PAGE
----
Geogheghan Hart’s advocacy should be of little surprise to cycling fans. He has long been a cheerleader for women’s cycling. Anybody who read his blogs dating back nearly a decade would have got a feel for how mature and considered the Londoner was. His self-effacing comments yesterday – “I have not done enough” – shows somebody who knows that talk alone means nothing. In the photo accompanying the post he is seen taking the knee. The Briton described his sponsorship of an as-yet unannounced under-23 rider to race for his old Hagens Berman Axeon team this summer as something that is “[hopefully] the beginning of a joint effort to increase racial diversity” in the sport. He deserves every bit of the praise he has received since making the announcement.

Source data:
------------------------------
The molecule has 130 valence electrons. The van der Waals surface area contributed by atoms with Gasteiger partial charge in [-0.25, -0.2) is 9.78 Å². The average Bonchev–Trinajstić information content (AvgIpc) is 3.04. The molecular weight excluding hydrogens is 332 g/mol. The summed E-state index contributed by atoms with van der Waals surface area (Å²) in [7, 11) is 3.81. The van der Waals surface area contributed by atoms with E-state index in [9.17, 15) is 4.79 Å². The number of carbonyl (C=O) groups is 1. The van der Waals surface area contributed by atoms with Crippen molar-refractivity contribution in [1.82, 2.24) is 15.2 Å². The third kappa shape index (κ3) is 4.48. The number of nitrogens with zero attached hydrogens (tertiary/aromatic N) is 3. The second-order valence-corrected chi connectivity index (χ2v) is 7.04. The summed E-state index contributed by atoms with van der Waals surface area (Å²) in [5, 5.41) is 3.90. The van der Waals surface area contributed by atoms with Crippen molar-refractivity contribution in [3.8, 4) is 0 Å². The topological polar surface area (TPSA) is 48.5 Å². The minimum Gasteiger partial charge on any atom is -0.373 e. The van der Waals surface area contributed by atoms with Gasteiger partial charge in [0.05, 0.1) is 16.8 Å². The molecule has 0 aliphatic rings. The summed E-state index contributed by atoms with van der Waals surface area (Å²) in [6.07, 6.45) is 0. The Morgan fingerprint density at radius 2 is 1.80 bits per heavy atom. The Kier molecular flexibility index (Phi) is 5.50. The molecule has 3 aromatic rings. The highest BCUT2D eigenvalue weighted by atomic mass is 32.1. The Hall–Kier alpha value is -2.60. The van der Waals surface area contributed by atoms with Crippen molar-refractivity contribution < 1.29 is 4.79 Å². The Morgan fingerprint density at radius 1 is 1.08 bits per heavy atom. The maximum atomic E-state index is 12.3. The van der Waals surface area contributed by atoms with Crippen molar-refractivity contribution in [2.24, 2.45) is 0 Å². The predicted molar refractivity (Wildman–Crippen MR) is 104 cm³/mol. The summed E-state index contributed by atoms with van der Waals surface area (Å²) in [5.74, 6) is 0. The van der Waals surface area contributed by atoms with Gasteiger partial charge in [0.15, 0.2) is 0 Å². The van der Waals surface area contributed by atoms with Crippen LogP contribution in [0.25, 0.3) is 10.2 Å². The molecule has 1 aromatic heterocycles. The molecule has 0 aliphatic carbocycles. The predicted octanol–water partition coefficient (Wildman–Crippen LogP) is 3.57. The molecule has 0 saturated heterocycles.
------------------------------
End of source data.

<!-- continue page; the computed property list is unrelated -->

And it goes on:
Of course, the contrast in Geoghegan Hart’s words and actions is stark when compared to that of his INEOS Grenadier team; an outfit who, despite their sizeable budgets since their Sky days, has only paid hollow lip service to the notion of running a women’s team. At its most cynical, this would have been a relatively inexpensive but easy PR win for the organisation. Done properly it would have had a transformative effect on the women’s peloton. Then there’s the continued employment of Gianni Moscon, who famously served a six-week suspension after racially abusing Kevin Reza at the 2017 Tour de Romandie. As commendable as the team’s promotion of Sky’s Rainforest and Ocean Rescue initiatives was, Geoghegan Hart has arguably done more in the past day or so to attempt to right cycling’s wrongs than the team has since 2010.